SMB Beacon

The SMB Beacon uses named pipes to communicate through a parent Beacon. This peer-to-peer communication works with Beacons on the same host. It also works across the network.

Windows encapsulates named pipe communication within the SMB protocol. Hence, the name, SMB Beacon.

SMB Listener Setup

To create a SMB Beacon listener select Cobalt Strike -> Listeners on the main menu and press the Add button at the bottom of the Listeners tab display.

The New Listener panel displays.

Select Beacon SMB as the Payload type and give the listener a Name. Make sure to give the new listener a memorable name as this name is how you will refer to this listener through Cobalt Strike’s commands and workflows.

The only option associated with the SMB Beacon is the Pipename (C2). You can set an explicit pipename or accept the default option.

The SMB Beacon is compatible with most actions in Cobalt Strike that spawn a payload. The exception to this are the user-driven attacks (e.g., Attacks -> Packages, Attacks -> Web Drive- by) that require explicit stagers.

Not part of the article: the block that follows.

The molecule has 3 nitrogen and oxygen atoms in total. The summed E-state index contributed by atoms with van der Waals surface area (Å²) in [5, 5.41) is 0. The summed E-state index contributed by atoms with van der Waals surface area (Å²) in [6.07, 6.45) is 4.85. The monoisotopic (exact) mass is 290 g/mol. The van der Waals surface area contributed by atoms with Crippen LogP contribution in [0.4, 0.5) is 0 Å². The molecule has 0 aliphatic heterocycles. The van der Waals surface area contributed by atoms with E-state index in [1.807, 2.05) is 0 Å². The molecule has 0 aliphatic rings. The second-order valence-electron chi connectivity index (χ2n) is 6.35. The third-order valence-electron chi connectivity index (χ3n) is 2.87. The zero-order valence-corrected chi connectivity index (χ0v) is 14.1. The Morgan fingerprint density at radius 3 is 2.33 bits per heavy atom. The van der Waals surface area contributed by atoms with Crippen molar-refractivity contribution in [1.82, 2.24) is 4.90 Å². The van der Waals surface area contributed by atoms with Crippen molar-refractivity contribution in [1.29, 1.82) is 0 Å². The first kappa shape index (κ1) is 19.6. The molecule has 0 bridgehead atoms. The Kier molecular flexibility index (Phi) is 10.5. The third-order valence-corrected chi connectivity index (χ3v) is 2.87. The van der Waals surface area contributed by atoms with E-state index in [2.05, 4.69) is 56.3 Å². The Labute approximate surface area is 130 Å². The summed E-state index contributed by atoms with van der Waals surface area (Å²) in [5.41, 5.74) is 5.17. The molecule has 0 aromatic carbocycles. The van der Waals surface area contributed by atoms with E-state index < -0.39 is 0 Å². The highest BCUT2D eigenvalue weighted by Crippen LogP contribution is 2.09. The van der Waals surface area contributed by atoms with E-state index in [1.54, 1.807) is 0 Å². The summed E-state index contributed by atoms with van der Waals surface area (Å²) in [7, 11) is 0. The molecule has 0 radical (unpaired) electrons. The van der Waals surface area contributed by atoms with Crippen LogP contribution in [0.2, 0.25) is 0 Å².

Cobalt Strike post-exploitation and lateral movement actions that spawn a payload will attempt to assume control of (link) to the SMB Beacon payload for you. If you run the SMB Beacon manually, you will need to link to it from a parent Beacon.

Linking and Unlinking

From the Beacon console, use link [host] [pipe] to link the current Beacon to an SMB Beacon that is waiting for a connection. When the current Beacon checks in, its linked peers will check in too.

To blend in with normal traffic, linked Beacons use Windows named pipes to communicate. This traffic is encapsulated in the SMB protocol. There are a few caveats to this approach:

  1. Hosts with an SMB Beacon must accept connections on port 445.

  2. You may only link Beacons managed by the same Cobalt Strike instance.

If you get an error 5 (access denied) after you try to link to a Beacon: steal a domain user’s token or use make_token DOMAIN\user password to populate your current token with valid credentials for the target. Try to link to the Beacon again.

To destroy a Beacon link use unlink [ip address] [session PID] in the parent or child. The [session PID] argument is the process ID of the Beacon to unlink. This value is how you specify a specific Beacon to de-link when there are multiple childn Beacons.

When you de-link an SMB Beacon, it does not exit and go away. Instead, it goes into a state where it waits for a connection from another Beacon. You may use the link command to resume control of the SMB Beacon from another Beacon in the future.


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